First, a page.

You may have read in recent WatchDogs about controversial federal laws and rules that could restrict photojournalism in federal parks, forests, and rangelands. Now comes the "Ansel Adams bill" that would make it legal to do an activity that is Constitutionally protected. Only someone has to introduce the bill. Photo: Ansel Adams, by J. Malcolm Greany.
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The industry got Congress in 2005 to block the public from knowing about these chemicals, which can end up in people's drinking water. But the enviro groups, led by the Environmental Integrity Project, want to use a different law to help unlock the data.
One way to deal with bad press is to make it illegal. Exposés of inhumane conditions at feedlots and slaughterhouses are being made illegal by state legislatures that pass "ag gag" laws. Now a case in Utah is challenging whether industrial agriculture's claims of secrecy trump the eating public's right to know. Image: Sows in 7'x2' Smithfield Foods gestation crates. By Humane Society of the US [CC], 2010.
Environmental journalists can find important stories using data about lobbyists registered under the Foreign Agents Registration Act to work for foreign firms and governments. The Sunlight Foundation and other groups have compiled some of the information into a searchable online database — a starting point for finding enviro and energy stories.Region:
Journalists hurrying to get up to speed on environmental or energy issues can get objective background from reports by the Congressional Research Service (an arm of the Library of Congress), which does not release them to the taxpaying public that funded them. We thank the Federation of American Scientists' Government Secrecy Project for publishing them.Topics on the Beat:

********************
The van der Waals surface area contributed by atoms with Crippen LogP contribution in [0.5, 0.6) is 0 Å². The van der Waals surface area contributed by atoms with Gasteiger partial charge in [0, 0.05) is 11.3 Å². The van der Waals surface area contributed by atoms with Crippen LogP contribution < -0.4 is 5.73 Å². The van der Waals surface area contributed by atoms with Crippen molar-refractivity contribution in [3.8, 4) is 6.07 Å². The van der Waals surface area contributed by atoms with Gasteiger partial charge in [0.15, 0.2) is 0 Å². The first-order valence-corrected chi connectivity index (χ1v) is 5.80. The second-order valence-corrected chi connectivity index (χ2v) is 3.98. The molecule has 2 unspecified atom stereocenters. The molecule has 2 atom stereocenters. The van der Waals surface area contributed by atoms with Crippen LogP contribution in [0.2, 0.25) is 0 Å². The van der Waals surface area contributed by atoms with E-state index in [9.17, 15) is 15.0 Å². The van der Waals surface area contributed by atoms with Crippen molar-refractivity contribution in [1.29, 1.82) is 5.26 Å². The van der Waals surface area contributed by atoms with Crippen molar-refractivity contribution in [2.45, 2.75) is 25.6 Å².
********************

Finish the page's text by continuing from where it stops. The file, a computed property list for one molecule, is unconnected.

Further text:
Three GOP-backed House bills attacking science at the U.S. Environmental Protection Agency are unlikely to become law in the current Congress — or the next. The Obama administration has threatened to veto all three, which the House passed in November along party lines. None is likely to muster enough support to override a veto.
There is still hope (and perhaps time) for this Congress to pass a bill strengthening the Freedom of Information Act. The Senate Judiciary seems likely to mark up a revised FOIA reform bill Thursday, November 20, 2014. After that will come a push to bring it to the Senate floor and eventually reconcile with a FOIA bill already passed by the House.
On a 229-191 party-line vote, the GOP-controlled House passed a bill reining in EPA's Science Advisory Board (SAB) — authorizing conflicts of interest for its members and gagging them in communications about subjects they are expert on. Science integrity and environmental groups had opposed the bill, which the House passed on November 18, 2014.
The growing number of threats and assaults against employees of federal land agencies in the West is certainly the public's business. But efforts to document it by High Country News using the Freedom of Information Act have been thwarted by the Bureau of Land Management's central FOIA office. Veteran journalist Ray Ring tells the sad tale in HCN.
The Society of Environmental Journalists wrote President Barack Obama October 23, 2014, urging him to take a strong position supporting legislation that would strengthen the Freedom of Information Act (FOIA). Bipartisan FOIA improvements may be one of the few pieces of legislation with a chance to clear the lame duck 113th Congress before control shifts to Republicans in 2015.